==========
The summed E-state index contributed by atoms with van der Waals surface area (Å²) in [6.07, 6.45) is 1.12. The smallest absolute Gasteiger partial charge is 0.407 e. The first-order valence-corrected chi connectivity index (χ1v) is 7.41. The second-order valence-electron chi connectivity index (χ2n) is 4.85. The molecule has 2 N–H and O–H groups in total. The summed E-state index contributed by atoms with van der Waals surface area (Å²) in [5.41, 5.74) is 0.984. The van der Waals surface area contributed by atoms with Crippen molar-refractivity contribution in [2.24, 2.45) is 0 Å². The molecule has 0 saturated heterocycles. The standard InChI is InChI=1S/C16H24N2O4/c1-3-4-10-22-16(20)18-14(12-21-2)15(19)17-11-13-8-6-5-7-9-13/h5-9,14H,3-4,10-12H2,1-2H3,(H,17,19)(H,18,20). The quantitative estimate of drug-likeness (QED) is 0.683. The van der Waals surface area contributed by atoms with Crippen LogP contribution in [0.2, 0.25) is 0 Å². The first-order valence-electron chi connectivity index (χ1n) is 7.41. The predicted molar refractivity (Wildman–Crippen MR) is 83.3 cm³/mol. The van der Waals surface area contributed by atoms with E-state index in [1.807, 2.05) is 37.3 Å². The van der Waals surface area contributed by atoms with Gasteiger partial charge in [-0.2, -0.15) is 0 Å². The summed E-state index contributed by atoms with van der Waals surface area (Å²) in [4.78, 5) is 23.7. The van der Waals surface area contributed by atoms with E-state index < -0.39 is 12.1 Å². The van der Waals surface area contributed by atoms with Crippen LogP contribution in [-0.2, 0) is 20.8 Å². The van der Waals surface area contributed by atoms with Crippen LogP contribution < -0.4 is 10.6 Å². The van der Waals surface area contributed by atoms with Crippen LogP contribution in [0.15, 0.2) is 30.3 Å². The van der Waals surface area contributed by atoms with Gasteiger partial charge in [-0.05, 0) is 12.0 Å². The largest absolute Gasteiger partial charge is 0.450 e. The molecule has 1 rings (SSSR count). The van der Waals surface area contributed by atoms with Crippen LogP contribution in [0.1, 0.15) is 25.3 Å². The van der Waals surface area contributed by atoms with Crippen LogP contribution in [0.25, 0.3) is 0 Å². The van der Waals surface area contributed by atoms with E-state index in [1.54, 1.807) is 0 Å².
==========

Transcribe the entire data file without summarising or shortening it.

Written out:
The summed E-state index contributed by atoms with van der Waals surface area (Å²) in [6.07, 6.45) is 1.12. The smallest absolute Gasteiger partial charge is 0.407 e. The first-order valence-corrected chi connectivity index (χ1v) is 7.41. The second-order valence-electron chi connectivity index (χ2n) is 4.85. The molecule has 2 N–H and O–H groups in total. The summed E-state index contributed by atoms with van der Waals surface area (Å²) in [5.41, 5.74) is 0.984. The van der Waals surface area contributed by atoms with Crippen molar-refractivity contribution in [2.24, 2.45) is 0 Å². The molecule has 0 saturated heterocycles. The standard InChI is InChI=1S/C16H24N2O4/c1-3-4-10-22-16(20)18-14(12-21-2)15(19)17-11-13-8-6-5-7-9-13/h5-9,14H,3-4,10-12H2,1-2H3,(H,17,19)(H,18,20). The quantitative estimate of drug-likeness (QED) is 0.683. The van der Waals surface area contributed by atoms with Crippen LogP contribution in [0.2, 0.25) is 0 Å². The first-order valence-electron chi connectivity index (χ1n) is 7.41. The predicted molar refractivity (Wildman–Crippen MR) is 83.3 cm³/mol. The van der Waals surface area contributed by atoms with E-state index in [1.807, 2.05) is 37.3 Å². The van der Waals surface area contributed by atoms with Gasteiger partial charge in [-0.2, -0.15) is 0 Å². The summed E-state index contributed by atoms with van der Waals surface area (Å²) in [4.78, 5) is 23.7. The van der Waals surface area contributed by atoms with E-state index < -0.39 is 12.1 Å². The van der Waals surface area contributed by atoms with Crippen LogP contribution in [-0.2, 0) is 20.8 Å². The van der Waals surface area contributed by atoms with Crippen LogP contribution < -0.4 is 10.6 Å². The van der Waals surface area contributed by atoms with Crippen LogP contribution in [0.15, 0.2) is 30.3 Å². The van der Waals surface area contributed by atoms with Gasteiger partial charge in [-0.05, 0) is 12.0 Å². The largest absolute Gasteiger partial charge is 0.450 e. The molecule has 1 rings (SSSR count). The van der Waals surface area contributed by atoms with Crippen LogP contribution in [0.1, 0.15) is 25.3 Å². The van der Waals surface area contributed by atoms with Crippen LogP contribution in [0.25, 0.3) is 0 Å². The van der Waals surface area contributed by atoms with E-state index in [1.54, 1.807) is 0 Å².